Saving for Good

See oil painting “My Son Praying” come to life in 2 minutes (time lapse)

Here’s the painting video I uploaded to YouTube today, as part of my ongoing project to upload my art to that platform. This time, the music didn’t trigger a copyright claim, so I didn’t need to make any changes to the video. The only additions are the subscribe and playlist icons at the end. Other than that, this is the same video I’ve shared with you before. But, like I’ve said many times, art changes depending on how we feel when we view it, what’s going on with our lives and in the world, and the perspective we have at that moment. Does this video feel different to you (if you’ve seen it before)? It does to me.

First of all, I have a different perspective from you because this is my son and he has grown and changed so much from the age he was in this painting. I also know that those candlesticks were my parents’, and my feelings about those have gone through several changes over the years. At the time of this painting I was in a phase in which I wanted those in regular use. It was part of my grieving process. Mom used to save the things she thought were valuable. “Save those for good” was the idea, which meant that I don’t recall her ever actually using those candlesticks that Dad had brought home from the Vietnam War. They were just perpetually “saved for good” until she died.

When I was cleaning out her room, I also found the socks I’d given her for Christmas in her drawer- brand new, never worn. I did not buy those for her to save “for good” (never!). I wanted her to enjoy the fuzzy simple luxury of warm comfortable feet. But she put the socks in a drawer. So, I thought of those socks, and the candlesticks became a symbol of never saving good things until it’s too late.

I see my face in the opening clip of this video (at the top of this blog post), and besides realizing I look much younger there (which means my face looks older), I see that my eyes are sad. I have come a long way and after a couple years of regular use, those candlesticks have only been out a few times since then. You can see one of the candlesticks in this video from my Christmas 2020 show. I think that was the last time the candlesticks were in use.

Watch oil painting “Christmas Star” come alive in 2 minutes (time lapse)

The candlesticks are now tucked away in Mom’s hutch- furniture that has glass doors for displaying dinner plates or special things. I don’t need to use them. They are a bit too fancy for our current living situation and end up in the way in our tight space. I have nothing to prove to myself or to anyone. I was fixated on certain things during the grieving process but life has a way of moving on and drawing us in. I’ve let go. It’s now fine to put the candlesticks away, but where I can still see them and use them whenever I want to, but don’t feel the need to put them in the center of our world.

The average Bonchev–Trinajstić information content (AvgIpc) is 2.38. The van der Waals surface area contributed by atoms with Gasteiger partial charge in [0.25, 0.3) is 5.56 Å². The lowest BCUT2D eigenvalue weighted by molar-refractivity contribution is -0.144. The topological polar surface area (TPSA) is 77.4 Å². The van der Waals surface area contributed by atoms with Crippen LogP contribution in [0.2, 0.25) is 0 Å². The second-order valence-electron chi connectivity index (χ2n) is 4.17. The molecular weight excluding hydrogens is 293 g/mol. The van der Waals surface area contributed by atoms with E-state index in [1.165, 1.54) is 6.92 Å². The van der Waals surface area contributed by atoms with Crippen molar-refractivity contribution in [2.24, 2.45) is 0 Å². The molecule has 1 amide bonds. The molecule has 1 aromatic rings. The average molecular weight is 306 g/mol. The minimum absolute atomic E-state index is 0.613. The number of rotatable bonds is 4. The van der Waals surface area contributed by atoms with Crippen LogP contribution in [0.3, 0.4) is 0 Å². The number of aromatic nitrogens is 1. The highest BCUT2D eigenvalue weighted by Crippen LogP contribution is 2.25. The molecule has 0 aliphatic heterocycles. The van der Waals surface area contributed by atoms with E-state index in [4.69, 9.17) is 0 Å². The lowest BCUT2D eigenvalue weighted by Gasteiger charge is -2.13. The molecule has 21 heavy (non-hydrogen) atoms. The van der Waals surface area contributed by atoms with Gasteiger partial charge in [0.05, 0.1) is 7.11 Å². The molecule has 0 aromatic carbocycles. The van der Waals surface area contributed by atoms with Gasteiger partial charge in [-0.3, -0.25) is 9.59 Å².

I still don’t save anything “for good”. I have special things that belong to me and I don’t stash them in a drawer for someone to find when I’m gone. But there’s a balance. When I try too hard to respect the meaning in every second, I exhaust myself. It’s like whispering in a tunnel, expecting the echo of a whisper to be heard. Even if I were to yell in the tunnel, if no one is listening, my voice will still end up bouncing around and going nowhere. Sometimes I try too hard. It’s OK to care a little less, while living a little more. It is good to just “be”.


“Thanksgiving”

Watch Natalie paint this art in about 3 minutes (time lapse)

“Thanksgiving” is part of the 2022 collection “Seasons” (of life and nature). Paintings in this collection celebrate seasons of life (metaphorical, representational, or inspired-by-real-life scenes about milestones, rites of passage, and shared human experiences of love, aging, family, and beyond) as well as seasons of nature (literal scenes depicting autumn, summer, fall, and winter).

“Thanksgiving” represents autumn and celebrates family traditions, as well as celebrating blessings and expressing gratitude. [prints available below]

Oil painting “Thanksgiving” by artist Natalie Buske Thomas

Small Print “Thanksgiving”

All small prints are approximately 8 x 10. Giclee Somerset Velvet Fine Art paper. Free shipping. No frame.

$33.50

Medium Print “Thanksgiving”

All medium prints are approximately 16 x 20. Giclee Somerset Velvet Fine Art paper. Free shipping. No frame.

$65.50

Large Print “Thanksgiving”

All large prints are approximately 24 x 30. Giclee Somerset Velvet Fine Art paper. Free shipping. No frame.

$98.50